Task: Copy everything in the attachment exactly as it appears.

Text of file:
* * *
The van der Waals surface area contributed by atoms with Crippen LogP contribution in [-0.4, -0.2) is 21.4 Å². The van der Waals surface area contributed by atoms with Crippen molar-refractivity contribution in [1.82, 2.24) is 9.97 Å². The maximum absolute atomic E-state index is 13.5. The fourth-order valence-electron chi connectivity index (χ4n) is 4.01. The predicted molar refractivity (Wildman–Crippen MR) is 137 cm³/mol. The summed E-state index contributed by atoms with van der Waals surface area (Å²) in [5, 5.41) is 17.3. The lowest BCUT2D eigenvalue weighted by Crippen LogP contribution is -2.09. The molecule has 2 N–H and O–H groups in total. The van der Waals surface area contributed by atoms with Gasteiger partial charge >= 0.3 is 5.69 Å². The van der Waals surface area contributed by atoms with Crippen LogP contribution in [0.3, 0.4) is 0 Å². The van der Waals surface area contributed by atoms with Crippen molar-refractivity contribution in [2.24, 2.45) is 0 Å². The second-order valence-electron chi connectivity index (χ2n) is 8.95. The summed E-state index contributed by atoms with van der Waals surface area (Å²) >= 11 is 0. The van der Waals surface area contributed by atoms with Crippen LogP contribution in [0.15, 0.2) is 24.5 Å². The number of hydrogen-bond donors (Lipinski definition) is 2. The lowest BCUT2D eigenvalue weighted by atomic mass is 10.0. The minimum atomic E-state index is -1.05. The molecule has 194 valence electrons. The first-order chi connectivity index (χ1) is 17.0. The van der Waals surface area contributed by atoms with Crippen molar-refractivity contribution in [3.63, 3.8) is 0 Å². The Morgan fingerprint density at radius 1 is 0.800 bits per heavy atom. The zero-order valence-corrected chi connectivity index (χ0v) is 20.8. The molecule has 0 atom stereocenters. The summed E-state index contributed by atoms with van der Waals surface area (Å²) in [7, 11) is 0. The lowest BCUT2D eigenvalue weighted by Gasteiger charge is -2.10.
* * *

The van der Waals surface area contributed by atoms with Crippen LogP contribution in [-0.4, -0.2) is 21.4 Å². The van der Waals surface area contributed by atoms with Crippen molar-refractivity contribution in [1.82, 2.24) is 9.97 Å². The maximum absolute atomic E-state index is 13.5. The fourth-order valence-electron chi connectivity index (χ4n) is 4.01. The predicted molar refractivity (Wildman–Crippen MR) is 137 cm³/mol. The summed E-state index contributed by atoms with van der Waals surface area (Å²) in [5, 5.41) is 17.3. The lowest BCUT2D eigenvalue weighted by Crippen LogP contribution is -2.09. The molecule has 2 N–H and O–H groups in total. The van der Waals surface area contributed by atoms with Gasteiger partial charge >= 0.3 is 5.69 Å². The van der Waals surface area contributed by atoms with Crippen LogP contribution in [0.3, 0.4) is 0 Å². The van der Waals surface area contributed by atoms with Crippen molar-refractivity contribution in [2.24, 2.45) is 0 Å². The second-order valence-electron chi connectivity index (χ2n) is 8.95. The summed E-state index contributed by atoms with van der Waals surface area (Å²) >= 11 is 0. The van der Waals surface area contributed by atoms with Crippen LogP contribution in [0.15, 0.2) is 24.5 Å². The number of hydrogen-bond donors (Lipinski definition) is 2. The lowest BCUT2D eigenvalue weighted by atomic mass is 10.0. The minimum atomic E-state index is -1.05. The molecule has 194 valence electrons. The first-order chi connectivity index (χ1) is 17.0. The van der Waals surface area contributed by atoms with Crippen molar-refractivity contribution in [3.63, 3.8) is 0 Å². The Morgan fingerprint density at radius 1 is 0.800 bits per heavy atom. The zero-order valence-corrected chi connectivity index (χ0v) is 20.8. The molecule has 0 atom stereocenters. The summed E-state index contributed by atoms with van der Waals surface area (Å²) in [7, 11) is 0. The lowest BCUT2D eigenvalue weighted by Gasteiger charge is -2.10.